Then the lights dimmed, and things got weirder. Roddick and his musical partner in crime, Megan James, emerged and launched into one of the best sets I saw all weekend. James prowled the stage at a snail’s pace, occasionally carrying around the lantern or banging the bass drum, but mostly providing the high-pitched, hypnotically ethereal melodies on songs like “Belispeak” and “Lofticries.” Meanwhile, Roddick pounded on the pipes, triggering sounds from the mixer, which he also used to create stuttering beats and to chop up James’ vocals. He really shined while manipulating samples on “Ungirthed.”
It may sound silly, but it honestly felt like taking a small peek into the future of music. Not that Purity Ring is doing anything that hasn’t been done before, but their sound — an addictive mix of indie-pop, hip-hop and dubstep — is at once both beat-driven and beautiful, dispassionate and dramatic. More than any other time at MusicfestNW, when I watched Purity Ring perform, I felt like I was watching something that was next-level cool.
Next, I made a quick stop at the Crystal Ballroom to watch reunited indie heroes Archers of Loaf with hundreds of other bearded, thick-in-the-middle thirtysomethings. We bobbed our heads to “Web In Front” and rocked out to “Nostalgia” and pumped our fists in time with the “THROW THE BASTARD IN THE RIVER” line from “Greatest of All Time.” It was glorious, and the band sounded solid, if not exactly spectacular.
Post-Archers, I faced my first big decision of the festival, with Southern metal band Kylesa playing Dante’s and the veteran Australian power-pop band You Am I at Mississippi Studios. Musically, I was torn, but given You Am I’s scarcity in the States, I headed north to see them.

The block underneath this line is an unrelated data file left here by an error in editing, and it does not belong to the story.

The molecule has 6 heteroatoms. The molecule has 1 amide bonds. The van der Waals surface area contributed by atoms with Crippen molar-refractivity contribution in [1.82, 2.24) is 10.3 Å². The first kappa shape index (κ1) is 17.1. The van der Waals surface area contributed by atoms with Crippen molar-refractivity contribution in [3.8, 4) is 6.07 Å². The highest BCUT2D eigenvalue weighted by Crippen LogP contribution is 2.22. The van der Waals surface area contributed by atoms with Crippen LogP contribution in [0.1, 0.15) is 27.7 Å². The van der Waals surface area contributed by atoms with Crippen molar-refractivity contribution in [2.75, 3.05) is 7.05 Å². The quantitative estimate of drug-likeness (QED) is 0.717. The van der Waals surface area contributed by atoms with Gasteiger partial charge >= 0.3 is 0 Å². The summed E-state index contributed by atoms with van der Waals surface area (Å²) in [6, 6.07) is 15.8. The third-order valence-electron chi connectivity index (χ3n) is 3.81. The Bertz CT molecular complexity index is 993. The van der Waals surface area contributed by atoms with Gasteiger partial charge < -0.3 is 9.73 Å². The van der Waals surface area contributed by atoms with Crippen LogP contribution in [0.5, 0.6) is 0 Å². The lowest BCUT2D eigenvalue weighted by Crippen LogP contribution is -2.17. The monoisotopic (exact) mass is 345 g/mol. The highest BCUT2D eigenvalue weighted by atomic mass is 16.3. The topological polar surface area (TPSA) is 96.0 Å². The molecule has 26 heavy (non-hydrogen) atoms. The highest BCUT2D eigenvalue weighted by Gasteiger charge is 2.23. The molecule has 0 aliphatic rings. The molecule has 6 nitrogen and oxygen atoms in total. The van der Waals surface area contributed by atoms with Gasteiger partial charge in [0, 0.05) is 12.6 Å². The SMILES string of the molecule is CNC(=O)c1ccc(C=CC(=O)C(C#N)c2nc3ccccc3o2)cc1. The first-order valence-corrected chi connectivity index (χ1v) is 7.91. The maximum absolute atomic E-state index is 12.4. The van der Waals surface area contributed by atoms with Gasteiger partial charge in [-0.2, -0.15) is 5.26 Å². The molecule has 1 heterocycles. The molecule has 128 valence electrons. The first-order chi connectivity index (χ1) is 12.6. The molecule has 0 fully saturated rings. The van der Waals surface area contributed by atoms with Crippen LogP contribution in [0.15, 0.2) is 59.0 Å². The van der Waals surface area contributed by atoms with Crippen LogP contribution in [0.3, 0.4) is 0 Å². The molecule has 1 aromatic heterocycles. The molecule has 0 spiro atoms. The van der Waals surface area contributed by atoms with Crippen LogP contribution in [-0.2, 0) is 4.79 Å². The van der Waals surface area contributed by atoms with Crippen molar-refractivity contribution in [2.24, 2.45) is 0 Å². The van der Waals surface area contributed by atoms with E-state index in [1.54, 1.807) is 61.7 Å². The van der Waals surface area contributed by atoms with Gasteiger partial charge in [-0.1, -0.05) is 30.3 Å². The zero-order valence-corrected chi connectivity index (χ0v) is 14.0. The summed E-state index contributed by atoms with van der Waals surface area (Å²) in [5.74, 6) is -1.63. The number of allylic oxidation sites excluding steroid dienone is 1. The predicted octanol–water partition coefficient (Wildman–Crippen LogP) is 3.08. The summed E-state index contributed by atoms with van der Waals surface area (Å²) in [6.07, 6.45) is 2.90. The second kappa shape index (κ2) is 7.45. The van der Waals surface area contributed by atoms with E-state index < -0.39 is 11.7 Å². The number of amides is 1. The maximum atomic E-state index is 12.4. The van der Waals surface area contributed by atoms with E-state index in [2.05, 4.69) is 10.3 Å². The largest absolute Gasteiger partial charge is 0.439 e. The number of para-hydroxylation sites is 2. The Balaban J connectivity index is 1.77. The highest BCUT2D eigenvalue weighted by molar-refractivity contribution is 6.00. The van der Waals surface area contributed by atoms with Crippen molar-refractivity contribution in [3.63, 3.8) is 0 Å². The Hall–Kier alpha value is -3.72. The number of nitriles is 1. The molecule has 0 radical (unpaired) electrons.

Reports from Dante’s were that Kylesa was amazing, but so was You Am I. Tim Rogers was a quintessential rock star, snotty and swaggering and strutting around, dressed in all white except for parts of his saddle shoes.
You Am I is truly one of the mystifying stories in popular music over the past couple of decades. Rogers is simply a hook machine, a prolific power-pop songwriter heavily influenced by bands like The Jam, The Kinks and The Who. And his band is a big name in its native Australia, but has never quite caught on in the United States, despite playing exactly the kinds of songs that would be huge on rock radio if rock radio had any taste at all.
For more than an hour, Rogers showcased his impressive cannon, tearing through irresistibly bouncy numbers like “Good Morning” and “Soldiers” and “Berlin Chair” and “Cathy’s Clown” and … oh, you might as well go ahead and settle in, because the list could go on forever. Pretty much every You Am I song is irresistibly bouncy.
The highlight of the set was an absolutely furious take on one of the band’s punkiest songs, “Gunslingers.” If the goal of a night full of music is to end on a high note, You Am I helped me get there. It was a tremendous end to my first day at MusicfestNW, and a nice appetizer for Friday and Saturday nights, when the schedule shifted into high gear.